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Live Review
R.L. Burnside and Robert Cage
@ The Chili Pepper, Coconut Grove, FL, Jan. 16, 1999
By Dave "Doc" Piltz
R.L. Burnside and Robert Cage are residents of the Mississippi Delta and two of the leaders of the continuing renaissance of the Mississippi Hill Country blues. This renaissance turned Burnside and Cage, and others such as T-Model Ford, Hezekiah Early, Elmo Williams and the late Junior Kimbrough, from men who spent their days working and their nights playing blues in Mississippi juke joints into nationally touring blues evangelists. Given the starkness and no-frills simplicity of their lives, it seemed strange to be sitting at a techno-dance club in Coconut Grove, Florida to see these two important forces in the "deep blues" brought to light by blues historian Robert Palmer.

Robert Cage opened the three hour blues show at The Chili Pepper with an hour long set that included all of the songs from his first recording on Fat Possum records, Robert Cage Knows What You're Doing. Cage began his set solo with "Instrumental #5" and "Liza Jane," from his album. He was then joined on drums by Cedric Burnside, R.L.'s grandson, for the remainder of the set which included an interesting rendition of Leadbelly's "Goodnight Irene" and covers of songs by everyone from Jimmy Reed ("Let It Roll") to Chuck Berry ("Little Queenie"). Cage displayed a great deal of enthusiasm during his set that would have been infectious in any juke in Mississippi. Unfortunately, the audience at The Chili Pepper was lukewarm, although I personally got into the classic Mississippi electric blues sound and the juke joint feel that it offered.

After a short break, during which I marveled at the incredible diversity of lifestyles represented by the crowd, R.L. Burnside took the stage with his band that included R.L.'s grandson, Cedric Burnside, on drums and "adopted grandson," Kenny Brown, on slide guitar. From the beginning of the 90+ minute set, Burnside and company set out to pull the crowd in with the throbbing beat of their "hypno-boogie." Typical Burnside fare included the rhythmic, repetitive sound that one would expect to permeate any of the nondescript on the outside, electric on the inside, clubs that dot the Mississippi countryside. Although it took the crowd a little while longer to realize it, Burnside plays the real, original dance music of the rural South. Believe me, if you can't dance to this, you need to check your vital signs quickly because you might be dead already! None of the looping or other special effects found on Burnside's latest recording, Come On In, were to be found on this Saturday night, only the pure sounds that one might find on some of Burnside's other recordings, such as Acoustic Stories or Too Bad Jim. In between songs, Burnside shared a few stories of his life and provided some interesting Mississippi humor.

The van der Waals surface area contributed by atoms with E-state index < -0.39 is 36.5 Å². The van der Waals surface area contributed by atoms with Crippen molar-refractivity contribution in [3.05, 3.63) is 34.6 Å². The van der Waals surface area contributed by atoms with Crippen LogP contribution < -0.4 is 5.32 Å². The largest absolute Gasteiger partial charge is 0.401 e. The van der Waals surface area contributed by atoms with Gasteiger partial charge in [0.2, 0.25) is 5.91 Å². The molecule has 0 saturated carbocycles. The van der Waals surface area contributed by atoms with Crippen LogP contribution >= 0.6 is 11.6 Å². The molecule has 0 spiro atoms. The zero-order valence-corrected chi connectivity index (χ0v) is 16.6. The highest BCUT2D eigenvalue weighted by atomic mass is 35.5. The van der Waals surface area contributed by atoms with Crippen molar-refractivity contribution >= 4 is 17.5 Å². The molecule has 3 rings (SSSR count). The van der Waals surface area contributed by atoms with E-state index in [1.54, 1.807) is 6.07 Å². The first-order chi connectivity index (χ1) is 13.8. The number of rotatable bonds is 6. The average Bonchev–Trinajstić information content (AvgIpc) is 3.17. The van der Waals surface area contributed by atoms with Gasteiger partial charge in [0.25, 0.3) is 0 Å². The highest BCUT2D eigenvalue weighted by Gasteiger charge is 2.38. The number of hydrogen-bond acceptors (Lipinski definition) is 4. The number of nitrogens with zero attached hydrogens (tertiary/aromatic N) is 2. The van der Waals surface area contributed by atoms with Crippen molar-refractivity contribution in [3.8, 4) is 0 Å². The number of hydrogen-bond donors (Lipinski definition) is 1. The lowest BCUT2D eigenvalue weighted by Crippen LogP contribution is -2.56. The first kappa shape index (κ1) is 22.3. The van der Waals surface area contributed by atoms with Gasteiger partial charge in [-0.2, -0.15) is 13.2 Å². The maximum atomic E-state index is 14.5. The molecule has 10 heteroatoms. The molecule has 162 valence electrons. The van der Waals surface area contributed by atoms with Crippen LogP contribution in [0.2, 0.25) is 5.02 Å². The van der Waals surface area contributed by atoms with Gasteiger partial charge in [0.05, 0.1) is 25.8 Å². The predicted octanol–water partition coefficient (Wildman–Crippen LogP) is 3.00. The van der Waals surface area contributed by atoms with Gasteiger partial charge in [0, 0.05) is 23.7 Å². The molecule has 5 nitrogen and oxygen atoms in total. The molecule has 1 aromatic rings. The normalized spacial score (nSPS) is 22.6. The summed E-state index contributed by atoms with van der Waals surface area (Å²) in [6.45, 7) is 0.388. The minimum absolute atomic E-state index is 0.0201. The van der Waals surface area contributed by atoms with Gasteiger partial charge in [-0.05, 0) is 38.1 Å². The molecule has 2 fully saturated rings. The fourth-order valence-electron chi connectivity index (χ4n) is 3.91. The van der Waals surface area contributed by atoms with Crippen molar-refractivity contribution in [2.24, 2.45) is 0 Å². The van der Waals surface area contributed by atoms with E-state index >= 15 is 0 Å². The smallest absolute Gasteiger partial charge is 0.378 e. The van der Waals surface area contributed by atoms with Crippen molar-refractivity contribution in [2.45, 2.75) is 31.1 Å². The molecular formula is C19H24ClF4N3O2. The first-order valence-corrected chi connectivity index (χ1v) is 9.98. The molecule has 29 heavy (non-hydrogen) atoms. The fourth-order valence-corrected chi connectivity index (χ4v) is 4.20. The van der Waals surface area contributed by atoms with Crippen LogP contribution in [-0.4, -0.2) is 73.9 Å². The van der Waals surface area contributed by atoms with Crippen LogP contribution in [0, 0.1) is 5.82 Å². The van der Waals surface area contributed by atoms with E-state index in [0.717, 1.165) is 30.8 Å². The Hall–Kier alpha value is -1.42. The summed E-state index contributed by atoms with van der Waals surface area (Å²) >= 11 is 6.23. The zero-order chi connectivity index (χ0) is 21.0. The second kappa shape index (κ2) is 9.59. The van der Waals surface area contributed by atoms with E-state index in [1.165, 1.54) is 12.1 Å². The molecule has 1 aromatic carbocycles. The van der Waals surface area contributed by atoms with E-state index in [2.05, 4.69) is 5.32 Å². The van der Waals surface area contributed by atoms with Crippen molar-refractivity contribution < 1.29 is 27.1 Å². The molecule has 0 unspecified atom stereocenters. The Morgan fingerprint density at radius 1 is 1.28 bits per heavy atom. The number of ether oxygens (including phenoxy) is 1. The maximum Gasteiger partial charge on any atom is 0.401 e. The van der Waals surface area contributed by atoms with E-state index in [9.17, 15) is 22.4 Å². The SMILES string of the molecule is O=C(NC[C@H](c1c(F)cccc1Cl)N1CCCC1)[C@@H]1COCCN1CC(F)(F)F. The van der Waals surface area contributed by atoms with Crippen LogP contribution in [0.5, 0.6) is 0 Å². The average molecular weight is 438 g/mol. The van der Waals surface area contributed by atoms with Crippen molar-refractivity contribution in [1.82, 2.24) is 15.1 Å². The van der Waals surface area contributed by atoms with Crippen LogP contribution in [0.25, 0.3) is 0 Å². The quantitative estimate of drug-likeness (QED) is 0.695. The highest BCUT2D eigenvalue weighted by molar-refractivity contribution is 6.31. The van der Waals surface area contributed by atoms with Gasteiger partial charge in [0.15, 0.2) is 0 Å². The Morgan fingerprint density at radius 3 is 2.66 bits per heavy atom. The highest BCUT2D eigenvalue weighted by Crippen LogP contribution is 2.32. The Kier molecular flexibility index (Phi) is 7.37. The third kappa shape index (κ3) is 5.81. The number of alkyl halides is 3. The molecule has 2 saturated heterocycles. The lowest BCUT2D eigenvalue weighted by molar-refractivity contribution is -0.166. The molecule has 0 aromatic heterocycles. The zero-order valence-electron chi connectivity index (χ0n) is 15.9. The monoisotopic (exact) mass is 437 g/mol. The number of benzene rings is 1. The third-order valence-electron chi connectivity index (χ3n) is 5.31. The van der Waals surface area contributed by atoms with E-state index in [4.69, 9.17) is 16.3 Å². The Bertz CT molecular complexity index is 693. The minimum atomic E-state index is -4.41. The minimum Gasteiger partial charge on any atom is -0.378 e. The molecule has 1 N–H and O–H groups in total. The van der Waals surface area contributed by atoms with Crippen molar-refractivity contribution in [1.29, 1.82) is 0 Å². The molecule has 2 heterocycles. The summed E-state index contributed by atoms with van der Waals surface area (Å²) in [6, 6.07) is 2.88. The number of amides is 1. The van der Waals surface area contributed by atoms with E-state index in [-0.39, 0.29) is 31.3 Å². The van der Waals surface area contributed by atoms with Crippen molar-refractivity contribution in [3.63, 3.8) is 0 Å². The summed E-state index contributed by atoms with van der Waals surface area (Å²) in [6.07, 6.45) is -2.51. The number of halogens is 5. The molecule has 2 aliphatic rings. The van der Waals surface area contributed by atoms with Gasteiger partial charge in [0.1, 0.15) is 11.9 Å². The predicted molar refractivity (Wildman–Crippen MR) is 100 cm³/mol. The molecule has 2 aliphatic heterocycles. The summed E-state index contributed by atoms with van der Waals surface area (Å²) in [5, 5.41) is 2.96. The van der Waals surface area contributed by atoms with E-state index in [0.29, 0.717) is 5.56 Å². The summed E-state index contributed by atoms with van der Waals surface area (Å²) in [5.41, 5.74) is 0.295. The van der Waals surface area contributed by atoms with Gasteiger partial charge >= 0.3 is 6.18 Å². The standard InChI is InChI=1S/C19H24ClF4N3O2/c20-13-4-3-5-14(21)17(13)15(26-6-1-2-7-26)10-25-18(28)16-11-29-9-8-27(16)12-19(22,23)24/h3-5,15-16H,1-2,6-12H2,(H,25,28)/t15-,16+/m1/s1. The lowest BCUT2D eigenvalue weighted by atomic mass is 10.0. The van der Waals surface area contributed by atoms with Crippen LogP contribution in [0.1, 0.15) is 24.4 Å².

There were two other interesting occurrences during Burnside's set. First was the brief guest appearance of local harp player and recently signed Sanachie recording artist, Grady Champion for a single song. The second was hearing Burnside play two songs, "Whiskey and Wimmen" and "Walkin' Blues," without his backup band. Both songs were very well done and represented one of the highlights of the set. Songs from several of Burnside's albums were offered during the performance. Among those included were "Fireman Ring The Bell," "Goin' Down South," "Come On In," "Let My Baby Ride," "Rollin' & Tumblin'" and "Get High." One other song entitled, "Old Folks Boogie," included not one, but two drum solos by Cedric Burnside.

By the time Burnside completed his two encore numbers, the dance floor was packed with sweating, gyrating dancers who finally realized that what they were hearing was the ultimate in dance music. The chance for Twin Citians to dance to the hypnotic groove of R.L. Burnside will occur on March 22, when Burnside appears with Elmo Williams at First Avenue in downtown Minneapolis. I suggest you wear your dancin' shoes and get ready to boogie!

This review is copyright © 1999 by Dave "Doc" Piltz and Blues On Stage, all rights reserved.

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